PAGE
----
(Reuters) - Memory drive maker Fusion-io Inc said founders David Flynn, the chief executive, and Rick White, chief marketing officer, have resigned, sending the company’s shares down 27 percent to their lowest ever.
Director Shane Robison will succeed Flynn effective immediately, the company said in a statement.
Fusion-io said its founders quit to pursue “entrepreneurial investing activities,” but did not specify what these were.
The company said that the departures were not related to any issues regarding its financial statements or accounting policies and practices.
“While management indicated that the move has nothing to do with its accounting, the timing of the transition could raise some red flags as it could point to some disagreement over investment decisions or strategic direction of the company,” Mizuho Securities analyst Abhey Lamba said in a research note.
Flynn and White will both serve as advisers to the company and remain on the board for the next 12 months, Fusion-io said.
Flynn, 43, who has been chief executive for two years, took the company public in June 2011 at $19. Fusion-io’s stock was down at $13.63 on Wednesday morning. It had peaked at $41.69 in November 2011 but has fallen sharply since then.
Fusion-io, which has consistently reported strong revenue growth since its IPO, said in April that revenue for the January-March period declined 7 percent.
“We do not think it is a good sign to see co-founders leaving so soon after going public,” JP Morgan analyst Mark Moskowitz said in a research note.
“Also, Mr. Flynn has been well regarded as Fusion-io’s CEO and well respected in the data center ecosystem.”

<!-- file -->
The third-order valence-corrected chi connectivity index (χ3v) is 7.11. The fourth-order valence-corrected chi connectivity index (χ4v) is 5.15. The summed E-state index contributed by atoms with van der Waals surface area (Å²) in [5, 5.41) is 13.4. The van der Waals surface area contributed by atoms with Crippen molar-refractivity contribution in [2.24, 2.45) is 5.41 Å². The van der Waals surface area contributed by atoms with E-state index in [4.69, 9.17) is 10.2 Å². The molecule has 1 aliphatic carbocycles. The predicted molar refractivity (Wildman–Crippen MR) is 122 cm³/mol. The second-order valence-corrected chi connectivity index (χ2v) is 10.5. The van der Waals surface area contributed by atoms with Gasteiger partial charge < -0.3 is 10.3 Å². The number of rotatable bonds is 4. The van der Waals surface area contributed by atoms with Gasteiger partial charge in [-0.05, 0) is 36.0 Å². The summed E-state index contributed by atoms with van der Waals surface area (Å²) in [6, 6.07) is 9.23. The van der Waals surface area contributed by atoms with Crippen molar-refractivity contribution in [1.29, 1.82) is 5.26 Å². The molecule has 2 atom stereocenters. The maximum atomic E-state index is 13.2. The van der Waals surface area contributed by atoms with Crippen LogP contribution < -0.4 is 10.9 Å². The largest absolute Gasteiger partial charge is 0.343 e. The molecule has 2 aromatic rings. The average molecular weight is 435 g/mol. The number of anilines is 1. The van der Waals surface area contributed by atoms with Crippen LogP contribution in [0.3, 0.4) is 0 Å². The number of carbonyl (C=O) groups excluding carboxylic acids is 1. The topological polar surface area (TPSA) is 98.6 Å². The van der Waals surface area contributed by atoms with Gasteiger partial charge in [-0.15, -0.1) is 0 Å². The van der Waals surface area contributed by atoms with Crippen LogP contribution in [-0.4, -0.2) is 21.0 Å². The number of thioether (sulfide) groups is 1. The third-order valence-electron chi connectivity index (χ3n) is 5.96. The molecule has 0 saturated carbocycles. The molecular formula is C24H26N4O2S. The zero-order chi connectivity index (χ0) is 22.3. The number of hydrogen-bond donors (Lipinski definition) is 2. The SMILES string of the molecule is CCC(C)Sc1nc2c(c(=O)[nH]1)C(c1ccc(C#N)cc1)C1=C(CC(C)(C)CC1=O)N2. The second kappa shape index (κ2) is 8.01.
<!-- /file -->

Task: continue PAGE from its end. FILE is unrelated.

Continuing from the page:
Fusion-io makes solid state memory drives using NAND flash technology and counts Facebook Inc and Apple Inc among its key customers. Apple co-founder Steve Wozniak is Fusion-io’s chief scientist.
Flynn served as chief architect software engineer of Linux Networx and founded the Utah research and development satellite office of Oracle Corp before setting up Fusion-io.
Robison served as chief strategy and technology officer of Hewlett-Packard Co before leaving in November 2011.
“(Robison) brings a mixed track record from his time at HP, where he led the M&A strategy and was in part responsible for the Palm and Autonomy acquisitions,” Moskowitz said.
Mizuho’s Lamba, who views the company as an attractive takeover target, said the transition could raise questions about the company’s ability to continue to lead the flash storage market.
Fusion-io last month forecast fourth-quarter revenue ahead of analysts’ estimates. The company reaffirmed its outlook on Wednesday.
The company’s shares fell as low as $13.13 in late morning trade on the New York Stock Exchange on Wednesday.
Reporting by Sayantani Ghosh in Bangalore; Editing by Supriya Kurane